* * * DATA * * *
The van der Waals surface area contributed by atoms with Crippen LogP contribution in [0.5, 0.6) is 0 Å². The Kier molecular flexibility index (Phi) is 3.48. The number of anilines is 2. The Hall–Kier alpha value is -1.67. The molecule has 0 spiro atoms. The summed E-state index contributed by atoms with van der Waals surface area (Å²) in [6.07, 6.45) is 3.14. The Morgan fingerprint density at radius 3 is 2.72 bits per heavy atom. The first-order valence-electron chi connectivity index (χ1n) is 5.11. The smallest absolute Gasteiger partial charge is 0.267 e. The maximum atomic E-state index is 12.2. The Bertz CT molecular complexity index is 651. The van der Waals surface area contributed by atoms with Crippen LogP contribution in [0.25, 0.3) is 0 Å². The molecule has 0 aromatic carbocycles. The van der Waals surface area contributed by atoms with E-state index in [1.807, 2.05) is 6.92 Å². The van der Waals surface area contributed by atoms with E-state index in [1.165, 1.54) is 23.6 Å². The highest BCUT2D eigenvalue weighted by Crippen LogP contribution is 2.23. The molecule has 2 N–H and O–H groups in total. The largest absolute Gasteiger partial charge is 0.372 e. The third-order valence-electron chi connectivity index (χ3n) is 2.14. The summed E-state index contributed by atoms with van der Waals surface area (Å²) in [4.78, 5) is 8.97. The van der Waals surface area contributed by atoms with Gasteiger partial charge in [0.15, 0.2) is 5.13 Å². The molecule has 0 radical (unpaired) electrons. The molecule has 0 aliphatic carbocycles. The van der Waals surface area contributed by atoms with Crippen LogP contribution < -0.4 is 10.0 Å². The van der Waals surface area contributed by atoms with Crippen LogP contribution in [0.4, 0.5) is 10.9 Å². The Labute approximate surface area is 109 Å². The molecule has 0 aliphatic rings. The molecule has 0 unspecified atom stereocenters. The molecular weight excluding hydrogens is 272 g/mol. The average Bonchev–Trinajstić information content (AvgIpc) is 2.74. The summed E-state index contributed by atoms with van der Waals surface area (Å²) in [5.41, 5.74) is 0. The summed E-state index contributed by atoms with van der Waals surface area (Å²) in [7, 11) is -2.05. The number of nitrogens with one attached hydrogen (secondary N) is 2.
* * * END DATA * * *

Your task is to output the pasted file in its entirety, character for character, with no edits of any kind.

The van der Waals surface area contributed by atoms with Crippen LogP contribution in [0.5, 0.6) is 0 Å². The Kier molecular flexibility index (Phi) is 3.48. The number of anilines is 2. The Hall–Kier alpha value is -1.67. The molecule has 0 spiro atoms. The summed E-state index contributed by atoms with van der Waals surface area (Å²) in [6.07, 6.45) is 3.14. The Morgan fingerprint density at radius 3 is 2.72 bits per heavy atom. The first-order valence-electron chi connectivity index (χ1n) is 5.11. The smallest absolute Gasteiger partial charge is 0.267 e. The maximum atomic E-state index is 12.2. The Bertz CT molecular complexity index is 651. The van der Waals surface area contributed by atoms with Crippen LogP contribution in [0.25, 0.3) is 0 Å². The molecule has 0 aromatic carbocycles. The van der Waals surface area contributed by atoms with E-state index in [1.807, 2.05) is 6.92 Å². The van der Waals surface area contributed by atoms with E-state index in [1.165, 1.54) is 23.6 Å². The highest BCUT2D eigenvalue weighted by Crippen LogP contribution is 2.23. The molecule has 2 N–H and O–H groups in total. The largest absolute Gasteiger partial charge is 0.372 e. The third-order valence-electron chi connectivity index (χ3n) is 2.14. The summed E-state index contributed by atoms with van der Waals surface area (Å²) in [4.78, 5) is 8.97. The van der Waals surface area contributed by atoms with Gasteiger partial charge in [0.15, 0.2) is 5.13 Å². The molecule has 0 radical (unpaired) electrons. The molecule has 0 aliphatic carbocycles. The van der Waals surface area contributed by atoms with Crippen LogP contribution < -0.4 is 10.0 Å². The van der Waals surface area contributed by atoms with Crippen LogP contribution in [0.4, 0.5) is 10.9 Å². The Labute approximate surface area is 109 Å². The molecule has 0 aliphatic rings. The molecule has 0 unspecified atom stereocenters. The molecular weight excluding hydrogens is 272 g/mol. The average Bonchev–Trinajstić information content (AvgIpc) is 2.74. The summed E-state index contributed by atoms with van der Waals surface area (Å²) in [5.41, 5.74) is 0. The summed E-state index contributed by atoms with van der Waals surface area (Å²) in [7, 11) is -2.05. The number of nitrogens with one attached hydrogen (secondary N) is 2.